Fusion: An exploration of growth

So I read a yet-to-be-published book on fusion which was, essentially, a history of how many scientists have taken fusion personally and ruined their careers. In the end, it was really a story of how great the scientific method is - because it tries to strip wishful thinking and ego out of science. In theory, anyway - but in the case of fusion, the promise of abundant, cheap electricity clouds people's thinking.

That's all well and good, but it brings me back to a couple questions. First, for our purposes, it is important to remember that climate science is also a subject that people (including climate scientists) have a huge stake in, so it's important to be skeptical. That applies both ways, too - and is really the reason that the IPCC was set up.

But more than that, it really got me thinking about civilization's energy needs. Fusion power is so alluring because seawater can be turned into huge amounts of energy - and therefore cheaply solve the world's energy problems. And when most people think about energy problems, I think they think of energy shortages.

And that's fine, because there are a ton of places where there are energy shortages. Something like three quarters of the world's population would get a tremendous improvement to their quality of life with access to more clean, reliable electricity. But would new and better forms of power plants really help?

Because here's the thing. Humanity damages the environment - in lots of ways, we always have. The Romans decimated Europe's forests and contributed to the growth of the Sahara desert, for one pre-industrial example. Industrialization has done a lot of damage - no one can really try to dispute that. Much of the damage done was because of rapid, unregulated growth - the new, industrial cities grew faster than infrastructure, factories manufactured things without regard to their byproducts, and so on.

So if the rest of the world is industrialized by a quick infusion of electric power, is that a good thing?

The point I'm trying to get around to is whether growth is a good thing. According to basically every economist and politician, growth is the best thing ever - we measure our economic prosperity by, essentially, how much we've grown (or haven't grown, lately). Well, why?

Economic and industrial growth is good for two reasons. First, as noted before, plenty people in the world aren't benefiting from technology and energy the way, say, Americans and Europeans are. Economic growth in places like China is, in part, bringing a higher quality of life to people. In places with high quality of life, economic growth means that growing populations have access to new jobs - and that's good too.

But do we think that way? Or have we become obsessed with bigger and better economies?

Certainly, when people are losing jobs due to a shrinking economy - that's bad. But someday - and I'm sure I've made this point in earlier posts - growth will have to stop. And we need to look forward to that future.

And someday, we'll find a specific amount of energy that is enough. Perhaps we already have, in the form of communities like BedZED (I want to write a post about this soon). But when we find that point, will people be happy with that? Will politicians? Will we be content?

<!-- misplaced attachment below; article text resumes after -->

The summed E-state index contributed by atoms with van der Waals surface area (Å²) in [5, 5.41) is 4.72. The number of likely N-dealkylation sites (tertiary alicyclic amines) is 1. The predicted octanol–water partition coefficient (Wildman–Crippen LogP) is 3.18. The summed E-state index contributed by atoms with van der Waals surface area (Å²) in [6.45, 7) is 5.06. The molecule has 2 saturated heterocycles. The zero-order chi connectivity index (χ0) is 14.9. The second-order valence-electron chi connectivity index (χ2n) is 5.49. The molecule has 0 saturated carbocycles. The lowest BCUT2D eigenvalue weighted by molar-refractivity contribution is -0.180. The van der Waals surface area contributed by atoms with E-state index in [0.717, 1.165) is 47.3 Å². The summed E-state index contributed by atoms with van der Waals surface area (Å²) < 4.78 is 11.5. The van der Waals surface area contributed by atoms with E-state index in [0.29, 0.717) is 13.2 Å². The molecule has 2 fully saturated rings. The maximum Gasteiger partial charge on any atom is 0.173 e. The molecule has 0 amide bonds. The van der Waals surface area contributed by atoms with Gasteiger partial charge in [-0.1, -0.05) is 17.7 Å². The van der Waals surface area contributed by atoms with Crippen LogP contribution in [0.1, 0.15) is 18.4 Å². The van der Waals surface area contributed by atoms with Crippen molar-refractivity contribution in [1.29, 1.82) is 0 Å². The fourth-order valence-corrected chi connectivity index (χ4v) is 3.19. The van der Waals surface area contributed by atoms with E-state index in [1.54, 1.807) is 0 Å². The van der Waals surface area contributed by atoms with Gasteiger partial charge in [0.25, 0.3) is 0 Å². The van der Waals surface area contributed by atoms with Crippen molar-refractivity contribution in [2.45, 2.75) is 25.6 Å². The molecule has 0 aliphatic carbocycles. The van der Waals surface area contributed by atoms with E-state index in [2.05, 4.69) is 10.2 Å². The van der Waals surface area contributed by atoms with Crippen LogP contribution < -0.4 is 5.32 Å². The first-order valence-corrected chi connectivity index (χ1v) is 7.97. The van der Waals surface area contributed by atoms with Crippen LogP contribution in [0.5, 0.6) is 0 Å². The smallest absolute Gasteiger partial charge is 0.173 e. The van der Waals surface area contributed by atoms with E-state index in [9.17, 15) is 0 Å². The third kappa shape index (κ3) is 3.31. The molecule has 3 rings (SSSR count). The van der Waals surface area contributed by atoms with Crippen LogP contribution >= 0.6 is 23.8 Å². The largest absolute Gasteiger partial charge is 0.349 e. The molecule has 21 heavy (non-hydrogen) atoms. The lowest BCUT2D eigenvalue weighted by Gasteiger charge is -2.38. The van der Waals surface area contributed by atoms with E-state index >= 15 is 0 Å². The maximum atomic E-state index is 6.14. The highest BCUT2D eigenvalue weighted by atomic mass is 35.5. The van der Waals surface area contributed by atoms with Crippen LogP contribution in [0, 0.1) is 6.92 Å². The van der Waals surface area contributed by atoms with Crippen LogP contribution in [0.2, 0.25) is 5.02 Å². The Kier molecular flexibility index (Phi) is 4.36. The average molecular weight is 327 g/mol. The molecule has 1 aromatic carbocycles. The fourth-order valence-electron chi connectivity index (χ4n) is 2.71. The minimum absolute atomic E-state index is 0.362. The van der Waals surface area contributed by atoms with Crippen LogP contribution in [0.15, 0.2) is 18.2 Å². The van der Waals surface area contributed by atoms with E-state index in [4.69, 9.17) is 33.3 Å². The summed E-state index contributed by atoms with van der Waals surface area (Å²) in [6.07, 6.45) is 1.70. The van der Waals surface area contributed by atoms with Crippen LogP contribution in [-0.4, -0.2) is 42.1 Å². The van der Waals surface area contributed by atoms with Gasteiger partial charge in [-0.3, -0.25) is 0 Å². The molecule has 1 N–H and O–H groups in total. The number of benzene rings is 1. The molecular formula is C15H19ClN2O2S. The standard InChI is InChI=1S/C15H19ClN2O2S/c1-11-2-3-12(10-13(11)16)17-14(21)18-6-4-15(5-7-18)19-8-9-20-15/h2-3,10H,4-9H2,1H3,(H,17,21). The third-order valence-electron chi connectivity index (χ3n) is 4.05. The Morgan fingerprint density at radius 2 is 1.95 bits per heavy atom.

Or will we keep looking for growth? If we can solve our energy problems with renewable power - and there's a lot of cool research into how small solar operations can greatly benefit small communities in developing countries, as an example of how it could - will we still spend millions and millions of dollars on fusion research? Just because it's cool, and because we think we'll need even more energy?

Or can we find balance, as a species?

Sorry about all the questions - I'll get back to nuclear power and other topics shortly. Sometimes I just find myself in a wondering mood.


  1. Growth is obviously bad. Because with growth there are fewer starving children.

    Balance? The universe is not built on balance it is built on flow. If you want more flow this might interest you:

    Bussard's IEC Fusion Technology (Polywell Fusion) Explained
    Why hasn't Polywell Fusion been funded by the Obama administration?

  2. Probably because there's no evidence that table-top fusion experiments can ever break even (and, to date, none of them have come close). Is there fusion occurring? Sure - but that's not the hard part. The hard part is generating energy. That said, boron-11 is most certainly a promising fuel for future reactors because of its low neutron production, but the key word is "future". A working fusion reactor has been 30 years away since World War 2.

    I thought I addressed your first (sarcastic) point in my post; maybe I just wasn't clear enough. There are good reasons for growth - one of them is feeding children, while the other is accounting for population growth. If we assume that we're actually making progress in the world, then eventually the children will be fed (and my point is that they'd be fed better, quicker, and cleaner with solar power than fusion, fission, or fossil fuel). And eventually we'll run out of space for more humans. So will we still try to grow? And should we?

    To really delve into the balance versus flow idea, I should unpack my meaning. In my mind, nature progresses from steady state to steady state, and while there's flow (and sometimes-rocky transitions between them) nature is generally a balance set of interactions. Humanity is not, and hasn't been for a while.

    Just thinking out loud. I'd be interested in your thoughts.